After a very successful 6-week “Couch to Cat C” project, my cousin Boone took a week off for a little skiing and rest. But soon enough he was back in my office, and we were making plans.
“What should we do next?” was our question to each other. He’d gone from a rookie cyclist with a starting FTP of 1.92w/kg to a stronger, lighter 2.62w/kg version in six weeks. He was now a C racer, but he was looking to continue dropping weight while building fitness.
We needed a goal. A SMART goal: specific, measurable, attainable, relevant, time-based. So we settled on this: From C to Shining C. Boone was a beginner C with watts per kilo that barely got him out of the D category. Could we move him to a podium spot in a C race over 5 weeks? That’s the new goal.
The basic plan we’ve settled on for the 5 weeks contains a mix of four different types of rides. (Many thanks to Alan Dempsey of HPP Coaching for giving us solid advice that sets Boone up for success).
- Races: Boone will race the C’s every week or two to check his progress, work on race craft, and of course get in a good workout.
- VO2 Workouts: this will be the cornerstone workout of each week. Nobody likes VO2 work, but we both agree Boone is getting a lot of benefit from these.
- Pace Partner Intervals: we’ll use the Pace Partners (Diesel or Cadence) to anchor a fun, interactive interval workout. Warm up with the pace partner, then sprint off the front for 15s. Or drop off the back, and put in a measured 2-minute effort to get back on. Lots of options here.
- FTP Ramp Tests: we’ll do at least two ramp tests to measure FTP progress.
- Recovery Rides: some days, Boone will just need an easier effort in the saddle. Since he’s still a beginning cyclist, even easy efforts are far from wasted.
Ride 1: Boone’s First C Race
In Boone’s last race he broke away from the D’s and soloed to glorious victory. But now he was a C, and we needed to set a baseline. How would he perform in a higher category?
First things first, we needed to update his account and give him any and all advantages he could legally get. That meant adjusting his weight once again (down to 231.4 pounds!) and buying his first new bike – the Canyon Aeroad 2021. He now had the Aeroad + DT Swiss wheels – a solid racing setup.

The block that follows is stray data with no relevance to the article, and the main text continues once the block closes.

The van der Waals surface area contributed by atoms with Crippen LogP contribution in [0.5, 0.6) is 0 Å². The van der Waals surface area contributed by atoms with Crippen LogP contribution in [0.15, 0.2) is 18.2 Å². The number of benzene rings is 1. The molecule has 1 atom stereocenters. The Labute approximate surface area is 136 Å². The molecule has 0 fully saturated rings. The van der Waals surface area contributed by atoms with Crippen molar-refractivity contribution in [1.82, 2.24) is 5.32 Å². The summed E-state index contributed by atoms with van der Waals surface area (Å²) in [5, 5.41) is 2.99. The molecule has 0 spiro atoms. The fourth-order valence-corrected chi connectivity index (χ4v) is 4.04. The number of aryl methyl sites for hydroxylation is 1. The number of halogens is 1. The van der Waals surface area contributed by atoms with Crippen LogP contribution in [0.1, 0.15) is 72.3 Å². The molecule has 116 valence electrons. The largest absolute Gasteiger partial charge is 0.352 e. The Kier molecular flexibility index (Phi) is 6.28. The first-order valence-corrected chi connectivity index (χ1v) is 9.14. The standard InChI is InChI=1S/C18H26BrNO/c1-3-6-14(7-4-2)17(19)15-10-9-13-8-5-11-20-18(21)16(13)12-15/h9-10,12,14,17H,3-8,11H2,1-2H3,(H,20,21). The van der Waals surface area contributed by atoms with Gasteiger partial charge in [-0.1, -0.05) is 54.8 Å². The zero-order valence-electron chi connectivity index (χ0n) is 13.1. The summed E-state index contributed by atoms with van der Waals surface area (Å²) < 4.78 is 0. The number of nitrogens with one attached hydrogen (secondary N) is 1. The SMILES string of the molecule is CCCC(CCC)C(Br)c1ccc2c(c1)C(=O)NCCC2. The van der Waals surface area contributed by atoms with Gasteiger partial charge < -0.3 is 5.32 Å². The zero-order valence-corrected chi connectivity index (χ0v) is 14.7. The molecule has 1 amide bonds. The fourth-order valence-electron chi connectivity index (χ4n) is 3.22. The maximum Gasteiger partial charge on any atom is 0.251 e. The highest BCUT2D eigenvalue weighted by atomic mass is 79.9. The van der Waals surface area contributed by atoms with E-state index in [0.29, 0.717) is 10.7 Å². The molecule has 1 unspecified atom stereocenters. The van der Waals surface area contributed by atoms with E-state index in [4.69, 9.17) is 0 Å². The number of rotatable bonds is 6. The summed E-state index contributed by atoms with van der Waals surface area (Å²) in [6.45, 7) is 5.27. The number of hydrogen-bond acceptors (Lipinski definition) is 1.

After an easy warmup he headed to Crit City of 8 laps of the Bell Lap. There were 38 C’s in the race – not a small group! But Boone did a great job of pushing hard to make the front selection of 15 riders going into lap 2.
Once again I was on the keyboard, manning his powerups. But he was getting the worst powerups! Ghosts. Steamrollers. One feather, thankfully. But that was the best we got.
There were clearly some strong riders pushing the pace in the front group. Boone was in no position to attack – he was just trying to hold on up and over the twisty climb each lap. And on the 5th lap he finally go gapped off the back.
At first he tried to keep his pace up enough to stay away from the three riders who were about 40s behind, but it became clear he wouldn’t be able to do that. So instead he heeded my advice to ease up, recover, and get caught. He could probably outsprint them, as long as his legs weren’t toast.
And that’s exactly what he did! He sprinted off the front of his small chase group, then somehow managed to tap the left shift lever, dropping the chain into the small ring in front! I reached up and pushed the lever back, the chain went to the big ring, Boone powered back up… and got second in his group, good enough for 17th place on Zwift’s results, and 10th on ZwiftPower.
We had a baseline. And Boone was pleased with his result, given it was his first C race and he wasn’t feeling great that day anyway.
But here’s the bummer about this race – check out ZwiftPower’s “Unfiltered” view of the event:
In the front group of 14 riders, 6 were DQ’d by ZwiftPower for sandbagging. Two additional riders were not DQ’d, but averaged 3.4 for the race, meaning they are actually-level B riders.